In this study, I have attempted to examine the adventurous and epic narratives of the historical female character Catalina de Erauso. In so doing, I have analysed how by means of cross-dressing she became he, a new being with a prestigious role in a society that, on occasions, defined men in terms of brutality and violence. Erausos acceptance and development of her new position as a male offers her a state of control and power for a woman of the time. Once she observes the possibilities of her new recognised self, she does not consider for a minute to return to her previous condition as a woman. Her disguises and masculine manners concede her the power to put out of sight any signs of womanhood, and the power to survive in a world dominated by men. From a restless novice to an active, brave and honoured man who left behind any representation of fear-provoking conditions, Catalina-Antonio de Erauso found the opportunity to live a very different time for a woman of the seventeenth century. Her performance and her intentions make her one of our first feminist models who challenged appearance and masculine disguise in order to gain respect and liberation. Erausos transvestism generates power as she has been praised by her violent performance as a combatant and as a brave man. The perceptions of desire, her ambiguous sexual identity, the power of cross-dressing and violence construct the nun-soldier who is admired and respected by society as she finally gathers together the notions of being, emancipation and power.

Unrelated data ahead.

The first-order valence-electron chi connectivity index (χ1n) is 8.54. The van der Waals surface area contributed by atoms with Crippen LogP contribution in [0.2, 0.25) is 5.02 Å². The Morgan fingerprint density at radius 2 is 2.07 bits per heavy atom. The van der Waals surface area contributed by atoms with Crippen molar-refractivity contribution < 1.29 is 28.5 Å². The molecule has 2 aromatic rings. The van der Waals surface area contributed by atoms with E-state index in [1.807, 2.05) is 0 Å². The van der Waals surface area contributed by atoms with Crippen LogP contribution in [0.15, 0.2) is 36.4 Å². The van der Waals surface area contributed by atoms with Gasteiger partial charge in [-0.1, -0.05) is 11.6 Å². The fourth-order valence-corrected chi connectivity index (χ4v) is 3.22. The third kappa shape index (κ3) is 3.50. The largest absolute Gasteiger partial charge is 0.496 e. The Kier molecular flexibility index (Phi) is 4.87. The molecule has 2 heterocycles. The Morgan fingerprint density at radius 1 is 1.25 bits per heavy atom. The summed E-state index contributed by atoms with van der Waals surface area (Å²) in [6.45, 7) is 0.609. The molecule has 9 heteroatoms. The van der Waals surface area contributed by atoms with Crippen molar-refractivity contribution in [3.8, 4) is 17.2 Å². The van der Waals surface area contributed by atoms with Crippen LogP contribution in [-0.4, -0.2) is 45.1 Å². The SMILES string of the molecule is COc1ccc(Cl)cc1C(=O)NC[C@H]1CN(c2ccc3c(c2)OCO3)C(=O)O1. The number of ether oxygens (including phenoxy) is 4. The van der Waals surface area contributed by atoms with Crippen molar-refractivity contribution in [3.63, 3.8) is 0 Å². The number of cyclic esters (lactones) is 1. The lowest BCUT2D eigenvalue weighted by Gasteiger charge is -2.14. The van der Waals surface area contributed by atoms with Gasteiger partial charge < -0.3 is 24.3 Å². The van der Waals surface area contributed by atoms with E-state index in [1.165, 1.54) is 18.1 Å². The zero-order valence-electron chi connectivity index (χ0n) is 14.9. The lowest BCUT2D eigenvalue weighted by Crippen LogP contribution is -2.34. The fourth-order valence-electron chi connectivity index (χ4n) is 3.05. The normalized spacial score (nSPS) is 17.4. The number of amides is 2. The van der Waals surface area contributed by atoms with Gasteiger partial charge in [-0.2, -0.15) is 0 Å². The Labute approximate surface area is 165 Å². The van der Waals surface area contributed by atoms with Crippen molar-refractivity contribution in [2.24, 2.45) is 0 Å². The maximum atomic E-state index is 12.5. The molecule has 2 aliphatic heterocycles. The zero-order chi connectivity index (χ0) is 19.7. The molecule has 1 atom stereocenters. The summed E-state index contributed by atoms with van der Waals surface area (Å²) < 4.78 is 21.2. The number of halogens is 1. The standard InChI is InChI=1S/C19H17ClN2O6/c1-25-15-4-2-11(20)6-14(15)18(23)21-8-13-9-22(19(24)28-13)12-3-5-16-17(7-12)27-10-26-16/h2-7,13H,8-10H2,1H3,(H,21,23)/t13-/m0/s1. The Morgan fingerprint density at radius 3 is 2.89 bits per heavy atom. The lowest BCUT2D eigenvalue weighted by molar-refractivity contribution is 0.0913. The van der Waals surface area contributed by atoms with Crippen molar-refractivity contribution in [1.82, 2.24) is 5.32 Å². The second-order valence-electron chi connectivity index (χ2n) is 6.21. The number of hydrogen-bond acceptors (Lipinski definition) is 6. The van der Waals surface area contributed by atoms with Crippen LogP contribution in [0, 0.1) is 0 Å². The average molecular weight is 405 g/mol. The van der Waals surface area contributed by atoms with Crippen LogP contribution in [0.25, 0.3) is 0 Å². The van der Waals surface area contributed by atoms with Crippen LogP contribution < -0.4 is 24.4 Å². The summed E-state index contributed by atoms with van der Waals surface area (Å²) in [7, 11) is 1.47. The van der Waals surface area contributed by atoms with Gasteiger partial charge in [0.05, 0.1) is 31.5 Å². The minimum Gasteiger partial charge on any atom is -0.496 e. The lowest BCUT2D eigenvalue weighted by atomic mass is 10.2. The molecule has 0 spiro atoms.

See Rima de Vallbona, Vida I sucesos de la monja alférez: autobiografía atribuida a Doña Catalina de Erauso.
 Catalina de Erauso, Historia de La Monja Alférez, Biblioteca Digital Andina de la Biblioteca Municipal de Perú, p. 3. Also see the English version by Michele Stepto and Gabriel Stepto: I shook off my veil and went out into a street I had never seen (4).
 Erauso, Monja Alférez, p. 4. See also Steptos version: Before long, I managed to attract the attention of some of the towns youths, who encircled me, edging up closer and closer, until finally I had had enough and picked up some stones and let one of them have it where I cannot say because I didnt see. I was arrested and thrown in jail, and there I remained for one long month (6).
 Erauso, Monja Alférez, p. 8. See also Steptos version: Then he told me Id best disappear, or hed be forced to cut my face wide open. Seeing as how I was weapon-less, except for a short dagger, I made my exit, more than a little enraged (12).